Reading the comments in a BBC article about open source software, there’s the suggestion that public section IT doesn’t know what it’s doing and that private sector is so much better, so much more efficient. Well research doesn’t support that:
Until now, large-scale software failures have been most associated with the public sector. In 2007, a European Services Strategies Unit report identified 105 UK public sector contracts with substantial cost overruns.
However, Professor Flyvbjerg believes these problems apply equally to private firms.
“People always thought that the public sector was doing worse in IT than private companies – our findings suggest they’re just as bad.
“We think government IT contracts get more attention, whereas the private sector can hide its details,” he said.
I’ve worked in IT in both sectors and, frankly, there’s little difference, aside from some additional security implications. Let’s not forget that most public sector IT contracts (and, at least when I was there, much of the day-to-day stuff) are run by private companies/contractors. I’ve heard suggestions that the public sector provisioning provides a lack of definition, last minute changes to scope and all manner of other hindrances that cause delays and add time, which costs money.
The short answer is that any large project is hard to deliver and that large IT projects are almost impossible, regardless of which side of the public/private sector divide you sit on. Take a look at the recent story of an IT contractor who paid supplier’s invoices twice on behalf of Somerset County Council. They bought an off-the-shelf solution and still got it wrong. Add to this the fact that Technology is constantly changing, as are requirements. A builder doesn’t have to worry that the electrical supply, sewers and phone lines will have changed over the course of construction. There are very few standards (that last) in IT by comparison.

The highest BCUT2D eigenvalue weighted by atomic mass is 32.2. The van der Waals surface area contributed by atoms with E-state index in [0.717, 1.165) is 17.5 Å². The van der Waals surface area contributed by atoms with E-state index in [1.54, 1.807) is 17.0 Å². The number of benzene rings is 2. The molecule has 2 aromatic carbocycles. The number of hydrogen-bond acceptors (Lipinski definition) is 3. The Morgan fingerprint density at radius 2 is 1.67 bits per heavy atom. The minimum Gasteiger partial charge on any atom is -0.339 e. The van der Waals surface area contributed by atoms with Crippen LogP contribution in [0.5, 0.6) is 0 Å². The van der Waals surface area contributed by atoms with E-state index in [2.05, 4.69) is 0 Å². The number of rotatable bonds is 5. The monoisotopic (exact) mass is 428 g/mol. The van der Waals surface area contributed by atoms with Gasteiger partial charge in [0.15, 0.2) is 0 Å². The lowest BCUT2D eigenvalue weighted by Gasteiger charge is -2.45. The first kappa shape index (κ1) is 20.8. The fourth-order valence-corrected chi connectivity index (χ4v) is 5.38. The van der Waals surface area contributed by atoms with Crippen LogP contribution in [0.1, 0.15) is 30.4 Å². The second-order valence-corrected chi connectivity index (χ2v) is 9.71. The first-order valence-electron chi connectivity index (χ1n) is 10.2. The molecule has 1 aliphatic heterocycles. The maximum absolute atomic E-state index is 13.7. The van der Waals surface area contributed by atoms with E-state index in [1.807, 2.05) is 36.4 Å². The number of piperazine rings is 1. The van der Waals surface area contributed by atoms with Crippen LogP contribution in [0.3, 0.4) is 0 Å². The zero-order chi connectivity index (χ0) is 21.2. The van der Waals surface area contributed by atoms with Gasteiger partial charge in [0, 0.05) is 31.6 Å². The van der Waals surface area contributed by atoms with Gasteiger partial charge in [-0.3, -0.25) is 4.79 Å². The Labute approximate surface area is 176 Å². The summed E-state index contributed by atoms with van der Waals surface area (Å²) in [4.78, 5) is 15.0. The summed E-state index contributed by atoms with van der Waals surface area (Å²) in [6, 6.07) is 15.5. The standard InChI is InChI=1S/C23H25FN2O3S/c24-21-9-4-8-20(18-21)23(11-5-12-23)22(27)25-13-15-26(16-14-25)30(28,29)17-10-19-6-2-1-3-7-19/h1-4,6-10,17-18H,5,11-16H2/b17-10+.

That’s before we get to the old trick of going in with a low-ball figure to win the contract and then, a few years down the line, turn around and ask for more. Certainly the big contractors (of which there are few) have done that before.
It’s the same with companies, once they reach a certain size efficiency is lost. You may gain some bulk-buying power, but it’s much harder to manage the minutiae and you’ll end up with some dead weight. It also means it takes a huge effort to change anything, like turning an oil tanker, from the company’s aims to the stationery supplier.
I can’t solve the problems with large IT projects, I’m not sure anyone can, but breaking it down into smaller and smaller chunks, each self-contained but with some sort of standard API to communicate with the outside, would seem the way to go.
Just don’t waste your time getting upset when the next announcement of a failure comes.